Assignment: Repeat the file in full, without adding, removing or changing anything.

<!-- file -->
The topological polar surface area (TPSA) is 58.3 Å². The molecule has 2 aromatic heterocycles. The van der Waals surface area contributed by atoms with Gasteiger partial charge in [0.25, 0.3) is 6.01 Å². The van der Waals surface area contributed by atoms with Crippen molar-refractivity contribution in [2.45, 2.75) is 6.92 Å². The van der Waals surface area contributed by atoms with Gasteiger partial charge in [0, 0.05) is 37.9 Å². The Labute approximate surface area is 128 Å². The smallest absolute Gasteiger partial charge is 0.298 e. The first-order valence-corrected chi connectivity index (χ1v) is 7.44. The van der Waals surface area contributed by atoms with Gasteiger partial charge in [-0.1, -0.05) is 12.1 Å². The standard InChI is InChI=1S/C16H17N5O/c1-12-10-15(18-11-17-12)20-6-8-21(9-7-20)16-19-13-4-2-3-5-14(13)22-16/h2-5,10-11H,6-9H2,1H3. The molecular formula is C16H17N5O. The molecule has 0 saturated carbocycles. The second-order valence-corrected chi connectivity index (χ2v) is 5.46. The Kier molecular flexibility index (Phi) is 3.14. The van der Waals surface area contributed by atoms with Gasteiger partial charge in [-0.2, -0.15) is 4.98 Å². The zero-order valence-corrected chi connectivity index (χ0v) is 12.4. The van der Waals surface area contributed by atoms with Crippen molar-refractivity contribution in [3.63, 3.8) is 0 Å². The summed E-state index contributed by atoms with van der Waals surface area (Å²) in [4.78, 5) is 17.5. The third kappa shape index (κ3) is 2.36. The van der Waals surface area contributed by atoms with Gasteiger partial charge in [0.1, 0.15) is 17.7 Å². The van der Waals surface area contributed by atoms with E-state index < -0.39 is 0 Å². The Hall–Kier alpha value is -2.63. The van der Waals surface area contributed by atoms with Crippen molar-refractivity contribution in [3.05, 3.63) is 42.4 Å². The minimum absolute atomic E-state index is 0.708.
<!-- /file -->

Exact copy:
The topological polar surface area (TPSA) is 58.3 Å². The molecule has 2 aromatic heterocycles. The van der Waals surface area contributed by atoms with Gasteiger partial charge in [0.25, 0.3) is 6.01 Å². The van der Waals surface area contributed by atoms with Crippen molar-refractivity contribution in [2.45, 2.75) is 6.92 Å². The van der Waals surface area contributed by atoms with Gasteiger partial charge in [0, 0.05) is 37.9 Å². The Labute approximate surface area is 128 Å². The smallest absolute Gasteiger partial charge is 0.298 e. The first-order valence-corrected chi connectivity index (χ1v) is 7.44. The van der Waals surface area contributed by atoms with Gasteiger partial charge in [-0.1, -0.05) is 12.1 Å². The standard InChI is InChI=1S/C16H17N5O/c1-12-10-15(18-11-17-12)20-6-8-21(9-7-20)16-19-13-4-2-3-5-14(13)22-16/h2-5,10-11H,6-9H2,1H3. The molecular formula is C16H17N5O. The molecule has 0 saturated carbocycles. The second-order valence-corrected chi connectivity index (χ2v) is 5.46. The Kier molecular flexibility index (Phi) is 3.14. The van der Waals surface area contributed by atoms with Gasteiger partial charge in [-0.2, -0.15) is 4.98 Å². The zero-order valence-corrected chi connectivity index (χ0v) is 12.4. The van der Waals surface area contributed by atoms with Crippen molar-refractivity contribution in [3.63, 3.8) is 0 Å². The summed E-state index contributed by atoms with van der Waals surface area (Å²) in [4.78, 5) is 17.5. The third kappa shape index (κ3) is 2.36. The van der Waals surface area contributed by atoms with Gasteiger partial charge in [0.1, 0.15) is 17.7 Å². The van der Waals surface area contributed by atoms with E-state index < -0.39 is 0 Å². The Hall–Kier alpha value is -2.63. The van der Waals surface area contributed by atoms with Crippen molar-refractivity contribution in [3.05, 3.63) is 42.4 Å². The minimum absolute atomic E-state index is 0.708.